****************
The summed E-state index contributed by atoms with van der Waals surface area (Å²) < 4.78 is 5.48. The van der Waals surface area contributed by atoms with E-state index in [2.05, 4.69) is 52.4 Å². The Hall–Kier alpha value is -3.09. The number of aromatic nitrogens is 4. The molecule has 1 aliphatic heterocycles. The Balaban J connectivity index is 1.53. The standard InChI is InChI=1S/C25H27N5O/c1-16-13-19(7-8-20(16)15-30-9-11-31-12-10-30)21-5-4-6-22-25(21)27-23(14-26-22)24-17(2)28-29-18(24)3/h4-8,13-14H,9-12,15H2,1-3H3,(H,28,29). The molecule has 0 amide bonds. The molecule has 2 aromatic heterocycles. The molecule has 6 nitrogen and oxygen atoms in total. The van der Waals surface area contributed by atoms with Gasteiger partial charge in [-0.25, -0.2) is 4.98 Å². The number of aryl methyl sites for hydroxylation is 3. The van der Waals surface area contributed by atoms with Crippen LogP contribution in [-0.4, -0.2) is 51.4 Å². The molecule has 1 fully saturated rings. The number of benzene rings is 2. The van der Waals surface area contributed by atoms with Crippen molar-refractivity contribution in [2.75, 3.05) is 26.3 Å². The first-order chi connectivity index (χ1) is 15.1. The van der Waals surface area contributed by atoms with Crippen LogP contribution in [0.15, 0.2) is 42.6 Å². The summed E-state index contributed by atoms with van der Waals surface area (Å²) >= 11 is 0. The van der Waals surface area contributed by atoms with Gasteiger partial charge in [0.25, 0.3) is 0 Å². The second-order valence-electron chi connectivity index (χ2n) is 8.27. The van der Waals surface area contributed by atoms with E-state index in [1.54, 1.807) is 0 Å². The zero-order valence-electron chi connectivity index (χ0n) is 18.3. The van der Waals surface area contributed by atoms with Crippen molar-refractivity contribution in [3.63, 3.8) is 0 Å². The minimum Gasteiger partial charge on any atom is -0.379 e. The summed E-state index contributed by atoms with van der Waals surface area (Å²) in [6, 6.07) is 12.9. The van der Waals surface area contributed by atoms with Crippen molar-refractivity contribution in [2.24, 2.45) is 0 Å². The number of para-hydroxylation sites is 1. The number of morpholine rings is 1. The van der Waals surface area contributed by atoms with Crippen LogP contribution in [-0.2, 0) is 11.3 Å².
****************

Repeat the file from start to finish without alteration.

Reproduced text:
The summed E-state index contributed by atoms with van der Waals surface area (Å²) < 4.78 is 5.48. The van der Waals surface area contributed by atoms with E-state index in [2.05, 4.69) is 52.4 Å². The Hall–Kier alpha value is -3.09. The number of aromatic nitrogens is 4. The molecule has 1 aliphatic heterocycles. The Balaban J connectivity index is 1.53. The standard InChI is InChI=1S/C25H27N5O/c1-16-13-19(7-8-20(16)15-30-9-11-31-12-10-30)21-5-4-6-22-25(21)27-23(14-26-22)24-17(2)28-29-18(24)3/h4-8,13-14H,9-12,15H2,1-3H3,(H,28,29). The molecule has 0 amide bonds. The molecule has 2 aromatic heterocycles. The molecule has 6 nitrogen and oxygen atoms in total. The van der Waals surface area contributed by atoms with Gasteiger partial charge in [-0.25, -0.2) is 4.98 Å². The number of aryl methyl sites for hydroxylation is 3. The van der Waals surface area contributed by atoms with Crippen LogP contribution in [-0.4, -0.2) is 51.4 Å². The molecule has 1 fully saturated rings. The number of benzene rings is 2. The van der Waals surface area contributed by atoms with Crippen molar-refractivity contribution in [2.75, 3.05) is 26.3 Å². The first-order chi connectivity index (χ1) is 15.1. The van der Waals surface area contributed by atoms with Crippen LogP contribution in [0.15, 0.2) is 42.6 Å². The summed E-state index contributed by atoms with van der Waals surface area (Å²) >= 11 is 0. The van der Waals surface area contributed by atoms with Gasteiger partial charge in [0.25, 0.3) is 0 Å². The second-order valence-electron chi connectivity index (χ2n) is 8.27. The van der Waals surface area contributed by atoms with E-state index in [1.54, 1.807) is 0 Å². The zero-order valence-electron chi connectivity index (χ0n) is 18.3. The van der Waals surface area contributed by atoms with Crippen molar-refractivity contribution in [3.63, 3.8) is 0 Å². The minimum Gasteiger partial charge on any atom is -0.379 e. The summed E-state index contributed by atoms with van der Waals surface area (Å²) in [6, 6.07) is 12.9. The van der Waals surface area contributed by atoms with Crippen molar-refractivity contribution in [2.24, 2.45) is 0 Å². The number of para-hydroxylation sites is 1. The number of morpholine rings is 1. The van der Waals surface area contributed by atoms with Crippen LogP contribution in [-0.2, 0) is 11.3 Å².